Dealing with asbestos realistically demands alternatives to removal
The NSW Ombudsman’s appeal for a national asbestos removal program may be unrealistic in the short term but the issue must, and can be, addressed affordably experts argue.
“Asbestos is often wrongly thrown into the ‘too hard’ basket,” says Peter O’Connell, managing director of Metro Asbestos Roof Restoration.
The firm, which assesses hundreds of buildings for asbestos each year, agrees with the ombudsman’s findings that action to deal with the health threats posed to Australians has largely stalled.
“Information, assessments and quotations for remedial asbestos work on private, corporate and government buildings gather dust for years because agencies aren’t properly resourced to enforce compliance,” says Mr O’Connell, who contends the problem is so big that wholesale removal is not feasible in the short term and alternatives must be considered.
Industrial chemist and former James Hardie researcher, Vidas Ridikas, recently reviewed 465 asbestos audits of buildings in the Sydney metropolitan area. He found that of 90 roofs clad with corrugated asbestos cement sheets, 86 were in an advanced state of natural weathering.
The remaining four roofs proved to be in a stable condition because they had been encapsulated.
“Natural weathering processes such as the action of rain, hail, wind and biological attack by lichens has resulted in the dissolution and erosion of the cement based matrix, and the exposure of unbonded asbestos fibres on the upper surface of the corrugated roof sheets,” reports Mr Ridikas.
“In addition to the loose fibres on the surface of the sheets, fibres washed from the roof in rainy weather were observed to accumulate in bundles on the edge of the sheets in the valleys of the corrugates. These bundles consisted virtually of pure asbestos fibre.
“Gutters were also contaminated with asbestos fibre. Overflowing gutters or damaged and disconnected down pipes spill rain water onto the ground and may contaminate the soil with asbestos fibre. These roofs are an asbestos hazard and the amount of asbestos roofing in the community is immense.”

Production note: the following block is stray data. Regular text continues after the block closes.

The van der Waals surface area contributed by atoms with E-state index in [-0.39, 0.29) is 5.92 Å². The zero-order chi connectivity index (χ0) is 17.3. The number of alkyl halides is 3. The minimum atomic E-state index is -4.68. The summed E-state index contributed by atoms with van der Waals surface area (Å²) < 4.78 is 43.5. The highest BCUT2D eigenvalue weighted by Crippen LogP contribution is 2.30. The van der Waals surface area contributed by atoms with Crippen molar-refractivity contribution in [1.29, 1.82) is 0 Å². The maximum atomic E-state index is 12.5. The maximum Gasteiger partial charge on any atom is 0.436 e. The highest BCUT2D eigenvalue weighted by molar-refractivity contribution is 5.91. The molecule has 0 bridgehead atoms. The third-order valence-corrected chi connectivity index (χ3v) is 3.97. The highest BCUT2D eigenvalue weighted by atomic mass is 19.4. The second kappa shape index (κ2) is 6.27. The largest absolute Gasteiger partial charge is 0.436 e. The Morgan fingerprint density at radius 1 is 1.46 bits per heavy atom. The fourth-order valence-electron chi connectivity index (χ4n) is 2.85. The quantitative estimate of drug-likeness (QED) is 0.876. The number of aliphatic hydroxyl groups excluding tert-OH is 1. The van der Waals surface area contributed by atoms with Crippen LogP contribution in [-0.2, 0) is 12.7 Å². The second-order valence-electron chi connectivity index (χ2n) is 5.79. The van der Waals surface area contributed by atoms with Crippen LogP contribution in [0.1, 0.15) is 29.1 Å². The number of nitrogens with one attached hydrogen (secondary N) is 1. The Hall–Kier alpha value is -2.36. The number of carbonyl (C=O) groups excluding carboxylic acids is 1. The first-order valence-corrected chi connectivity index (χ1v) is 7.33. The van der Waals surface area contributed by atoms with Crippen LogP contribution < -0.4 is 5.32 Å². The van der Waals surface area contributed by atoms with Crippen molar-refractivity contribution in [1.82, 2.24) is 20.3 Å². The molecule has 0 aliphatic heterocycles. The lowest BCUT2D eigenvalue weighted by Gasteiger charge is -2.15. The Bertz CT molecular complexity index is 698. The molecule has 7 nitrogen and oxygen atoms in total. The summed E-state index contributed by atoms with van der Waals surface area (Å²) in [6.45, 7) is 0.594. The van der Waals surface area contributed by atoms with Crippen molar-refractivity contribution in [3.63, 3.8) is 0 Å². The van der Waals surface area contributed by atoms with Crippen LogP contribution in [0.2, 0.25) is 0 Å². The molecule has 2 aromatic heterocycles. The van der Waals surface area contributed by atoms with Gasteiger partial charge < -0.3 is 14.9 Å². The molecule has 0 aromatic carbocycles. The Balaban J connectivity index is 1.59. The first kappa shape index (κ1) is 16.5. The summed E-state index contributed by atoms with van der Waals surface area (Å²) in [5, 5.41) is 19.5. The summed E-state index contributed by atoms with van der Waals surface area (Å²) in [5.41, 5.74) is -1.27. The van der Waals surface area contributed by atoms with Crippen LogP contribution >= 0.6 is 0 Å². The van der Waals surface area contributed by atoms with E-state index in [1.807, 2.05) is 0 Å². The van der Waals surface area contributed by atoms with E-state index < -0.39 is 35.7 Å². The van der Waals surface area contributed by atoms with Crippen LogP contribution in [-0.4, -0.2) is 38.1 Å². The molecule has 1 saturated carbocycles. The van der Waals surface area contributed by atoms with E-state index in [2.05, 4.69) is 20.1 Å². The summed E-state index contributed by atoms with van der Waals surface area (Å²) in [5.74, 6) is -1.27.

Mr O’Connell believes the scale of the asbestos problem may be the root cause of inaction. Metro Asbestos Roof Restoration regularly presents its services to the 10,000 or so visitors to Melbourne’s annual Safety In Action trade show and finds many are overwhelmed.
“It’s often a great relief to Safety In Action visitors to learn that they can generally stabilise asbestos with coatings,” he says. “They find it hard to fund the cost of the asbestos removal, a replacement roof and the massive disruption the process causes.”
“We see a major role for the encapsulation of asbestos roofs to provide viable and economical protection until roof removal and replacement can take place.”
Ultimately, Mr O’Connell agrees, all asbestos roofs will have to be replaced. The first step, he says, is to quantify just how much of Australia’s roofing is affected.
“No single agency knows the extent of the problem. A simple extension of the Asbestos Register scheme would provide this vital information.”
“In New South Wales, WorkCover requires all commercial and industrial premises to compile and maintain a register of the asbestos in the workplace, but there’s no requirement to register this information with WorkCover NSW. By compiling these registers, a database of the extent and type of asbestos in the community could be utilised for future use in the abatement of asbestos.”
“The implementation of maintaining central records of asbestos registers would go a long way to prevent more exposure to asbestos.”
Metro Asbestos Roof Restoration will offer advice and asbestos management services at Safety In Action from April 5 to 7, 2011, at the Melbourne Exhibition Centre. For more information, visit www.safetyinaction.net.au, email firstname.lastname@example.org or phone Australian Exhibitions & Conferences Pty Ltd on 03 9654 7773.